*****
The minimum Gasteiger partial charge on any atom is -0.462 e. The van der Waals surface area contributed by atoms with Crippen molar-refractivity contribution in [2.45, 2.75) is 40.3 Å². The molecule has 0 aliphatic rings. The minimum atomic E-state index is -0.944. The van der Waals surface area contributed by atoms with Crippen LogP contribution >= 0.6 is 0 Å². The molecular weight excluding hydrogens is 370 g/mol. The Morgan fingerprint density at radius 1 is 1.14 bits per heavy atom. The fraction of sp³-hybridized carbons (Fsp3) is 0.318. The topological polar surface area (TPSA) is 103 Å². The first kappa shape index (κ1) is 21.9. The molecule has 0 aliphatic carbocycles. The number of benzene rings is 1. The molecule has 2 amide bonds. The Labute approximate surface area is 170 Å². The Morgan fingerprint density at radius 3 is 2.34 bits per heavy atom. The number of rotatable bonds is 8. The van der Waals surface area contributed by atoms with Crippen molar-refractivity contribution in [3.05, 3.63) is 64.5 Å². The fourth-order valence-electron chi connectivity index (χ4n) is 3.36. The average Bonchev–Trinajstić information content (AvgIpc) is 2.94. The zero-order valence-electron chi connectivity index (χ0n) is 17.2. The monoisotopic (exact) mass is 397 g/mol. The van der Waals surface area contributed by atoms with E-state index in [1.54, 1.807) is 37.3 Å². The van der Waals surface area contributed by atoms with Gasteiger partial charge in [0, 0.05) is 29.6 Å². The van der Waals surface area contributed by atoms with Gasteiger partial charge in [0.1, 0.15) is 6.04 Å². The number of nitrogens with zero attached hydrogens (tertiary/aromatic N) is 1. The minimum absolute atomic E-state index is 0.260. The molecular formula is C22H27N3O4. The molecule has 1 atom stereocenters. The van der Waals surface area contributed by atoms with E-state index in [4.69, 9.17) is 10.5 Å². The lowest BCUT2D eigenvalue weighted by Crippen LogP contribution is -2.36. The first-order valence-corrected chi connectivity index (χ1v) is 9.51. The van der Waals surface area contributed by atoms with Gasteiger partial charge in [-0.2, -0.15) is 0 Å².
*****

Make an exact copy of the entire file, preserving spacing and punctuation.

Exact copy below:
The minimum Gasteiger partial charge on any atom is -0.462 e. The van der Waals surface area contributed by atoms with Crippen molar-refractivity contribution in [2.45, 2.75) is 40.3 Å². The molecule has 0 aliphatic rings. The minimum atomic E-state index is -0.944. The van der Waals surface area contributed by atoms with Crippen LogP contribution >= 0.6 is 0 Å². The molecular weight excluding hydrogens is 370 g/mol. The Morgan fingerprint density at radius 1 is 1.14 bits per heavy atom. The fraction of sp³-hybridized carbons (Fsp3) is 0.318. The topological polar surface area (TPSA) is 103 Å². The first kappa shape index (κ1) is 21.9. The molecule has 0 aliphatic carbocycles. The number of benzene rings is 1. The molecule has 2 amide bonds. The Labute approximate surface area is 170 Å². The Morgan fingerprint density at radius 3 is 2.34 bits per heavy atom. The number of rotatable bonds is 8. The van der Waals surface area contributed by atoms with Crippen molar-refractivity contribution in [3.05, 3.63) is 64.5 Å². The fourth-order valence-electron chi connectivity index (χ4n) is 3.36. The average Bonchev–Trinajstić information content (AvgIpc) is 2.94. The zero-order valence-electron chi connectivity index (χ0n) is 17.2. The monoisotopic (exact) mass is 397 g/mol. The van der Waals surface area contributed by atoms with E-state index in [1.54, 1.807) is 37.3 Å². The van der Waals surface area contributed by atoms with Gasteiger partial charge in [0, 0.05) is 29.6 Å². The van der Waals surface area contributed by atoms with Gasteiger partial charge in [0.1, 0.15) is 6.04 Å². The number of nitrogens with zero attached hydrogens (tertiary/aromatic N) is 1. The minimum absolute atomic E-state index is 0.260. The molecular formula is C22H27N3O4. The molecule has 1 atom stereocenters. The van der Waals surface area contributed by atoms with E-state index in [4.69, 9.17) is 10.5 Å². The lowest BCUT2D eigenvalue weighted by Crippen LogP contribution is -2.36. The first-order valence-corrected chi connectivity index (χ1v) is 9.51. The van der Waals surface area contributed by atoms with Gasteiger partial charge in [-0.2, -0.15) is 0 Å².